That is the core of my response, Pan, because in your comment you are taking the last line out of the context of the rest of the Creed.  You can’t do that with oaths, or with history, or with patriotism.  You can’t take the obedience to the law out of context of the fact that our goals and ideals as a Nation are to create laws that are Just, that are Humane, that encourage Equality and uphold the ideal of Freedom.

In my short response to your post I said,

“Depends on the law, is it Just? Is it Fair? Is it Reasonable? Does it mesh with the ideals of our Nation?”

I don’t think we automatically have a right to ignore or disobey a law we do not agree with despite that the experience of driving on U.S. Interstate Highway’s might lead us to believe that many of our fellow citizens and drivers believe otherwise!   In the United States we have the right to stand up in protest and Free Speech.  We have the right to work for the change of laws we consider truly unjust.

If a law is truly unjust, we can work to change it.  If the system is broken We The People can work together to fix it.



One thought on “A Response to a Comment…

  1. I think we do run into hinky laws – there is still no excuse for the Jim Crow laws still on the books in many states – but that does not fall under the Constitution, exactly, except under the tenth amendment that allows states to form their own series of laws and governance.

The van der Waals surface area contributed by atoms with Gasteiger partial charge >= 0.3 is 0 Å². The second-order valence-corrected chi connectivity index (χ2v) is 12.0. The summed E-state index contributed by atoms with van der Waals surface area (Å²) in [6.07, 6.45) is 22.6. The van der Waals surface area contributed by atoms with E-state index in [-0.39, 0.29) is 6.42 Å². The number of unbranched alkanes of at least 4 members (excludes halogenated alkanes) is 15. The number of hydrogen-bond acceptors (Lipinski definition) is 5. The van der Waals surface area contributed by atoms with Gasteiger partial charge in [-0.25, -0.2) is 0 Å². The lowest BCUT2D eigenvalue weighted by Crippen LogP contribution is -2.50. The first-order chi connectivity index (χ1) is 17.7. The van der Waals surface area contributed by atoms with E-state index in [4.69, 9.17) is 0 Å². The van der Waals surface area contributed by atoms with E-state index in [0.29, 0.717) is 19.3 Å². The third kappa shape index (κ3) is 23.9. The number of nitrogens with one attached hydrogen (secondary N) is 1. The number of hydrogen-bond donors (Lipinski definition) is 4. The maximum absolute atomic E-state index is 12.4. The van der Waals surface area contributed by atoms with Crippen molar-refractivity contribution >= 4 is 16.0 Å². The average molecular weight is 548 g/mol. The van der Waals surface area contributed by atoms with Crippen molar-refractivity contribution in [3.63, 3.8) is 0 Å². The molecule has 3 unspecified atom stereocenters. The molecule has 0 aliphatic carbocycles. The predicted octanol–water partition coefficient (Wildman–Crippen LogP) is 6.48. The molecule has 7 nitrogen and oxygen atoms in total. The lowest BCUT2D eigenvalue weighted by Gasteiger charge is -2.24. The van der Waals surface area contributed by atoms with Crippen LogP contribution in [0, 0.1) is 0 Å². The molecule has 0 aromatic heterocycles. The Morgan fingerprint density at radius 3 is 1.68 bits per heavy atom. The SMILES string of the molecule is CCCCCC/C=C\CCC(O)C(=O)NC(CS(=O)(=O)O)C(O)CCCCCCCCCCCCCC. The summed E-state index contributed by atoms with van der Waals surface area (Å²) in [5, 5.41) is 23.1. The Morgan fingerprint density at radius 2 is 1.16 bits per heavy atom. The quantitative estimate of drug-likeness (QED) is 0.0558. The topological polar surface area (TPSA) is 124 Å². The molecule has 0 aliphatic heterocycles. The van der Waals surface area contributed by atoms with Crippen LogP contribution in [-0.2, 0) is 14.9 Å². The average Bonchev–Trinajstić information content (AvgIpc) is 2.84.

I don’t think of the Constitution as something you obey – I see it as something you uphold. I do believe that if we stick to the Constitution, it works. All of it. 1st AND 2nd amendment. But I don’t think it’s that easy. I also don’t think it’s a matter of being able to obey/disobey – as a single individual, I can not acknowledge the validity of a house and a senate, but it’s not like I can do anything about their existence, either (yes, I know, voting – but one person can’t tumble the system through force of denial alone.)

    I do have a personal ethos that if a rule is stupid, break it. However, I also don’t care to do things that will land me in jail or end up running up a tax bill. That’s where pure, legal, creative subversiveness comes in. I’ve found the most subersive thing I can do in situations where the law abuses instead of protects is to simply make it easily and understandably public. It’s amazing how many things those who would use the law for their own ends will suddenly drop if you shine a spotlight on the genuinely harmful and tyrannical behavior – it’s a regular “pull up the pants and apologize” process.

    That said, I have no explanation for Michelle Bachmann. I’m living in Minnesota, and the people in her own district can’t figure out how the hell she kept her seat.